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One of my favorite childhood toys is coming back to television after a successful relaunch last year. Wicked Cool Toys and their partner Alchemy II, Inc. have teamed up with The Jim Henson Company to develop an animated fantasy adventure series for kids ages 3-7 based on Teddy Ruxpin

The crew bringing Teddy Ruxpin to life includes John Tartaglia (Splash and Bubbles, Johnny and the Sprites) as showrunner; producer Russell Hicks, the Original Head Illustrator for Alchemy II during Teddy Ruxpin’s initial launch; global master toy partner Wicked Cool Toys; and the team at The Jim Henson Company led by executive producers Lisa Henson and Halle Stanford.

“We are absolutely thrilled at this brilliant collaboration for an animated series with our partner Alchemy II and The Jim Henson Company. The timing is perfect and imperative in all of our efforts to furthering the extension of this monumental brand,” says Michael Rinzler and Jeremy Padawer, Co-Presidents and Partners, Wicked Cool Toys.

World-renowned Jim Henson’s Creature Shop will bring the series to life with its Emmy Award-winning Henson Digital Puppetry Studio (Sid the Science Kid, Word Party), which allows performers to puppeteer animated characters in real time allowing for more organic and natural movement.

“Teddy Ruxpin started out 35 years ago as a puppet created by Ken Forsse. He is returning to his roots with this dynamic form of puppetry and I am so excited to start this creative adventure with The Jim Henson Company,” said Jan Forsse, President of Alchemy II. Mary Becker, Vice President of Alchemy II, adds, “Fortune continues to smile upon us. Wicked Cool Toys has been hugely successful with Teddy Ruxpin and now we are in Henson’s gifted hands. I foresee nothing short of greatness.”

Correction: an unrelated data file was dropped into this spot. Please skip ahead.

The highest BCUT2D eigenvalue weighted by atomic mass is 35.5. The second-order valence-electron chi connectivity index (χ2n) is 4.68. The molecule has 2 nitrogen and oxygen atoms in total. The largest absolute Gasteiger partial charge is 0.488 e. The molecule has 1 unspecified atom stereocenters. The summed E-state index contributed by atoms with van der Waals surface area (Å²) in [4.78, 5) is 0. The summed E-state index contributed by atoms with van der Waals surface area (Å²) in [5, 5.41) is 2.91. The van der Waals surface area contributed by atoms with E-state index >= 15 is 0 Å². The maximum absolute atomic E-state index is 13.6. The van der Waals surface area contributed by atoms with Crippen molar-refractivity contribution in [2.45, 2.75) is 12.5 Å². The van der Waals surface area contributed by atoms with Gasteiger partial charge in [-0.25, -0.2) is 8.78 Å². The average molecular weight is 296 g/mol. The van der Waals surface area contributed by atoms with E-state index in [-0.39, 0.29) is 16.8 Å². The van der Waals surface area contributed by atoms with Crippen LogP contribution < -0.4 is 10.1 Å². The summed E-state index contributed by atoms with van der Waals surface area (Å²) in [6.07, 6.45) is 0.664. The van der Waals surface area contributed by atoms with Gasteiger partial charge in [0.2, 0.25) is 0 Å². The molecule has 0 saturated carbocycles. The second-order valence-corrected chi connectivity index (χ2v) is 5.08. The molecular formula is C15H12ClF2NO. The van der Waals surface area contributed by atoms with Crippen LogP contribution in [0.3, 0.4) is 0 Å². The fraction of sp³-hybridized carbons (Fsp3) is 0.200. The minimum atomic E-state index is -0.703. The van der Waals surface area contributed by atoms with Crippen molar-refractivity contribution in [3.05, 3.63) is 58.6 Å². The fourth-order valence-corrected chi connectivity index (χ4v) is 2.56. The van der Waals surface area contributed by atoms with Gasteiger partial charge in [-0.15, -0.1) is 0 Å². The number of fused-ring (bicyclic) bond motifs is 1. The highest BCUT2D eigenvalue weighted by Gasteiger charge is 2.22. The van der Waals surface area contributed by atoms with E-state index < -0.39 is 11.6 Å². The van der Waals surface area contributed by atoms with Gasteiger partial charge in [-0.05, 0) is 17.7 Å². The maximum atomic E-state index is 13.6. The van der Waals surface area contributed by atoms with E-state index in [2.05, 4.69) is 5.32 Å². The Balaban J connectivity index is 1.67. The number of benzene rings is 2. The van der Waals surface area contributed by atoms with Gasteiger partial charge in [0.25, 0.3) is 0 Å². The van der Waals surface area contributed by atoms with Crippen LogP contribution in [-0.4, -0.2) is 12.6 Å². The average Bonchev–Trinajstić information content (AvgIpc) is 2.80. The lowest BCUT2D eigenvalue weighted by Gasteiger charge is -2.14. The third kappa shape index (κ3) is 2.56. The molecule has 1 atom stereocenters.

As a huge fan of Teddy Ruxpin, the folks at Wicked Cool Toys and the creative output of The Jim Henson Company, I’m very excited to see this news today. I am, however, still extremely disappointed in The Jim Henson Company for continuing to take advantage of unpaid writers and bloggers in the family space via their “Jim Henson Family Hub” (The Hubub), which I first reported on during the announcement of the IAmElemental series last fall. A “Brand Ambassadorship” is a mutual privilege that should be a paid position, and my biggest point of contention with The Jim Henson Company was that they were essentially burying a consulting agreement within a contract for unpaid work. There’s a right way and a wrong way to do things, and The Jim Henson Company’s approach to Ambassadors is the wrong way. For some words on how to do things right, check out this feature that I penned for the 2018 Toy Fair issue of The Toy Book.

P.S. – Grubby is coming back! Here’s a couple of new plush toys that were shown as part of the Teddy Ruxpin line extension that made its debut at the 115th North American International Toy Fair this year…

teddyruxpinplush grubbyruxpin

Pictured Top: The 1980s World of Teddy Ruxpin.